Public engagement activities – short report

~200 pupils reached

Age groups: 10-18 years

 

1. Gateways: Can you read minds? (Nov 2017, for Year 8) ~40 pupils reached in total

An interactive workshop about what cognitive neuroscientist do and why it is interesting and useful to study the brain. Pupils played a game to learn how the neural signal travels from one cell to another and what is the role of axons/dendrites in this process. Then, they had to match brain scans to different tasks, learning how actions (e.g., speaking, moving a hand etc) are related to activity in different regions of the brain. The workshop aimed to provide some insight into how we can study the brain and to convey the message that cognitive neuroscientists cannot literally read minds, but they can related brain activity with behaviour using special techniques.

Link: https://www.manchester.ac.uk/connect/teachers/students/secondary/widening-participation/gateway/

2. Audenshaw visit: Memories and seahorses (Jan 2018, for Year 10) ~30 pupils reached in total

The hippocampus (seahorse in Ancient Greek) is a part of the brain with a crucial role in learning and forming long term memories. The workshop focused on how our ability to learn and remember things is linked to the brain and how our memory abilities develop and change through the life span. We tackled several questions in an interactive way: Why do we not remember things that happened when we were infants? How can we improve our memory? How accurate is our memory? What happens to the brain in old patients who have difficulties remembering things (due to Alzheimer’s Disease).

3. British Science Week: The most powerful supercomputer in the world (Mar 2018, for different age groups: 11-15 years) ~100 pupils reached in total

During the workshop we debunked several brain myths (e.g., ‘We only use 10% of the brain.’) and pupils had to solve a puzzle trying to connect different neuroimaging techniques to the actual images they produce. Also, they learnt about connectivity between different brain regions using Twister (…with a twist -> Brainster). Finally, we played with a bit of ‘magic’ – pupils experienced the mirror hand illusion and we discussed how the brain feels where the body is and how we can trick that.

4. PEWS: Psychology, Education and Well-Being in School (June 2018, 4 days in school and 2 days at the University) for Year 6. 35 pupils taking part in all activities

The school days involved 2.5 hour sessions in which we had interactive activities on psychological well-being (led by Dr Louise Egan), on health Psychology (led by Chelsea Sawyer) and on Cognitive Neuroscience (led by me). During the Cog Neuro day, pupils learnt about the brain cells and their different parts using modelling clay to build neurons. We also did a small experiment to show how the cerebro-spinal fluid protects the brain like a cushion. Then, pupils learnt about healthy foods for the brain by ‘making’ healthy cocktails combining different ingredients.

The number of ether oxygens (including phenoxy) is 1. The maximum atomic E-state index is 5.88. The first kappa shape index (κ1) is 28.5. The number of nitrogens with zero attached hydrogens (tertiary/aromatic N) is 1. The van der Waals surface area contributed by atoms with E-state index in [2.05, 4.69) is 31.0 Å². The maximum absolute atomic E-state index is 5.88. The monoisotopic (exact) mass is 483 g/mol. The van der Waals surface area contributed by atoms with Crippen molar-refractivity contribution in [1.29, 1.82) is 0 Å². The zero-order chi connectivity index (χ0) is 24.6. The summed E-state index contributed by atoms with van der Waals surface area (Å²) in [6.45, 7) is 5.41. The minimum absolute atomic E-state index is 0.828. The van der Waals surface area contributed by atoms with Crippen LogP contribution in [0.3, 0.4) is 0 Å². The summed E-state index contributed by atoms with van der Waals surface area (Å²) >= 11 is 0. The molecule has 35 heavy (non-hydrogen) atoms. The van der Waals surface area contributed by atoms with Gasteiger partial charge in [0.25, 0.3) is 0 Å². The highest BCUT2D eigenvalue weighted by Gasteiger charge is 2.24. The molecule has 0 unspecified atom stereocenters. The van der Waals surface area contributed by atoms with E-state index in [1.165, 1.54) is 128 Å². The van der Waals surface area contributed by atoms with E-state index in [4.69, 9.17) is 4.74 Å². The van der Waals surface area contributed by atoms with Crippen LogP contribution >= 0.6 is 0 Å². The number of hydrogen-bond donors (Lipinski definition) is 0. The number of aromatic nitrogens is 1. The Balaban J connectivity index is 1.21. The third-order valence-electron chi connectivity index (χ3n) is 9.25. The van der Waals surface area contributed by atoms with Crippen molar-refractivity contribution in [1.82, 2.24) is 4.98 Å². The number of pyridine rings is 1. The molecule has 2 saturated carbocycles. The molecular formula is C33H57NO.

For the days at the University, I designed a treasure hunt activity which involved discovering the campus but also completing some tasks – pupils enjoyed it a lot. We also had a lab tour to show them how we collect EEG data. In addition, pupils found out more about what they could study at the University and how is life as a student at UoM. The feedback we received for PEWS from both teachers and pupils highlighted that the activities were well-suited for the age group, the pupils had a fun during the school and University days and they learnt a lot of new things.

PEWS has now been shortlisted for the ‘Making a Difference’ Awards for the Outstanding Widening Participation section.

Link: http://www.socialresponsibility.manchester.ac.uk/get-involved/awards/shortlisted-2019/

5. Big Brain Summer School: The Big Brain Box (Memory Maze edition) (July 2018, 2 days at the University, ~25 Year 10 pupils reached)

The Big Brain Summer School is a 2-day event that had been running annually for a few years now and it consists of a series of interactive sessions during which pupils learn more about the brain: how we perceive the environment, how we can look at the brain, a bit of neuroanatomy, and about neurological disorders. I have been involved in developing and facilitating one of the 4 sessions of the event: The Big Brain Box. Based on the concept of escape rooms, the box game included a series of 10 riddles pupils had to solve to unlock messages about memory and the brain. The session ended with a reflection circle during which pupils had to ask each other questions about the things they learnt – this part of the activity aimed to evaluate the level of knowledge they gained from the playing the game and to also summaries the key learning points.